On This Day in Aviation History

November 10, 2011

On This Day in Aviation History: November 10th

More articles by »
Written by: Phil Derner Jr.
Tags: , , , , , ,

2003 – British Airways Concorde G-BOAD is flown from London Heathrow to New York’s JFK Airport, for delivery to the Intrepid Sea-Air-Space Museum. It was JFK’s very last Concorde movement.

Photo by Michael F. McLaughlin

British Airways Concorde G-BOAD on the move from JFK to the Intrepid museum. (Photo by Michael F. McLaughlin)

1972 – Southern Airways Flight 49, a DC-9 enroute from Memphis to Miami is hijacked by three armed men— Melvin Cale, Louis Moore and Henry D. Jackson, Jr—during a scheduled stop in Birmingham, Ala. Their beef: All three were facing criminal charges for unrelated incidents. Further, Cale and Moore felt that they had been the victims of racial discrimination when the City of Detroit awarded them only $25 in a $4 million over police brutality claims. Their demand: $10 million. Over the next 30 hours, the plane, its two pilots, two flight attendants, three hijackers and 27 passengers would fly to Jackson, Miss., Detroit, Toronto, Chattanooga, Orlando and twice to Havana, where the ordeal would finally end. At one point, the hijackers threatened to crash the plane into the Oak Ridge National Laboratory’s nuclear reactor in Tennessee. One pilot was shot in the arm, but everyone else was uninjured as the hijackers were quickly arrested and jailed by Cuban authorities. Cuba would extradite the men to the U.S. to serve more time after their sentences expired, and also returned the plane and the ransom money. The hijacking was the 170th of the year, and led to the first government-mandated security screenings at airports starting a few months later.

1970 – The first of two Russian, unmanned lunar rovers, Lunokhod 1, was launched. As mission Luna 17, the craft was the first remote-controlled robot to land on another celestial body, sending back images and data to Russia until the following September.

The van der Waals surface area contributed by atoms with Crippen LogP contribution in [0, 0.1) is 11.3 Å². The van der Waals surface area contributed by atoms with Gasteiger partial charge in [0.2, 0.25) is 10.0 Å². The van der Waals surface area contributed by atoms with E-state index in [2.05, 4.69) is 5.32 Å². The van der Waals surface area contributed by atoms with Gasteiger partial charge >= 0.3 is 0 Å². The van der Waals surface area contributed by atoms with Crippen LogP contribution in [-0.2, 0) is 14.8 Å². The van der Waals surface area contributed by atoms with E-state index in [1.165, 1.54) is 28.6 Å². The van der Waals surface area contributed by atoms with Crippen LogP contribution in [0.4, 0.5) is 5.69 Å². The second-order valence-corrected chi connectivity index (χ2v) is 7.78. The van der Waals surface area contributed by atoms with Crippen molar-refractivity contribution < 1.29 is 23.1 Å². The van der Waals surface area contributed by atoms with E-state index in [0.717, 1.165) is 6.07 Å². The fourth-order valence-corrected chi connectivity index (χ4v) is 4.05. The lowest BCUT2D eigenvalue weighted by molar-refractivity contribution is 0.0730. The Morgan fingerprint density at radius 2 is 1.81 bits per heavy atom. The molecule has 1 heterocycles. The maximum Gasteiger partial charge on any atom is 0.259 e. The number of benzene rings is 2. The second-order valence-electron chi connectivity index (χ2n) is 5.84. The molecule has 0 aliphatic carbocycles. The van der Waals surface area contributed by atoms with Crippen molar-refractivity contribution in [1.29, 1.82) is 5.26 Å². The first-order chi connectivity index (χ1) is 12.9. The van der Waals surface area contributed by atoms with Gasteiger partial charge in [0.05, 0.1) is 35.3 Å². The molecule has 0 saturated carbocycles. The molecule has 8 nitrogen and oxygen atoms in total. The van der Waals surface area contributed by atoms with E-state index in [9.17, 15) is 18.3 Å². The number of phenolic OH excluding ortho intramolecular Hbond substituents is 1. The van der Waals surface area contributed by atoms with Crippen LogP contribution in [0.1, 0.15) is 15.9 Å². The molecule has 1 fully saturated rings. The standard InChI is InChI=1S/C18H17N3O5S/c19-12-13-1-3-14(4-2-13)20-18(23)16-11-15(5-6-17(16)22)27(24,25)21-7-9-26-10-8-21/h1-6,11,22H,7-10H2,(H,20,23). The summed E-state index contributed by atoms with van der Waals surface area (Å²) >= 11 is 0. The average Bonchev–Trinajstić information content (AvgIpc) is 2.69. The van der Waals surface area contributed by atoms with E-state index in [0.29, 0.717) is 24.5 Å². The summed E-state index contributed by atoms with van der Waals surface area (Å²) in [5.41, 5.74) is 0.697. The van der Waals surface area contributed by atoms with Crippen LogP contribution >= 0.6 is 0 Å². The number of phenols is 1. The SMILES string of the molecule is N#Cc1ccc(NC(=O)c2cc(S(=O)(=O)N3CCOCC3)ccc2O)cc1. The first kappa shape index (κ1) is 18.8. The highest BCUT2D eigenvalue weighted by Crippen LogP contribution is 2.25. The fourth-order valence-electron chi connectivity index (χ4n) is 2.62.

1907 – Henri Farman makes the first flight in Europe of over one minute in his Voisin-Farman I biplane in France.

1907 – Louis Bleriot introduces what will become the modern configuration of the airplane. His “No.VII” has an enclosed or covered fuselage, a single set of wings (non-biplane), a tail unit, and a propeller in front of the engine.

1775 – The US Marine Corps is founded in Philadelphia.

About the Author

Phil Derner Jr.
Phil Derner founded NYCAviation in 2003. A lifetime aviation enthusiast that grew up across the water from La Guardia Airport, Phil has aviation experience as a Loadmaster, Operations Controller and Flight Dispatcher. He owns and operates NYCAviation and performs duties as an aviation expert through writing, consulting, public speaking and media appearances. You can reach him by email or follow him on Twitter.



Emotional Baggage: Passengers Taking Their Bags During Airline Emergencies

Over the past several years, there have been multiple instances of air passengers retrieving their belongings before exiting an aircraft while under evacuation orders, despite instructions to leave these items behind. This has ...
by William Rizzo


The Mystique of the Boeing SST

I recently shelled out the most money I have ever paid for an airliner model in a lifetime of collecting. It is a five foot long needle-nosed monster with working variable sweep wings in Eastern Airlines colors. On its tail is ...
by Shea Oakley



Friday Photos: The NYCAviation/PHX Spotters LAX Meetup Is Next Month!

With the 4th Annual NYCAviation & PHX Spotters Meetup about a month away, we take a look at photos from the various spotting locations around LAX.
by NYCAviation Staff


FRIDAY PHOTOS: A New User Joins the NYCAviation Photo Hangar

This week on Friday Photos, we highlight the photos of new user Michael Wass. Plus, Ben Granucci shares some rare catches.
by NYCAviation Staff


British Airways Arrives in Fort Lauderdale

British Airways begins service to Fort Lauderdale, its fourth destination in Florida, and its 25th airport in the United States.
by Mark Lawrence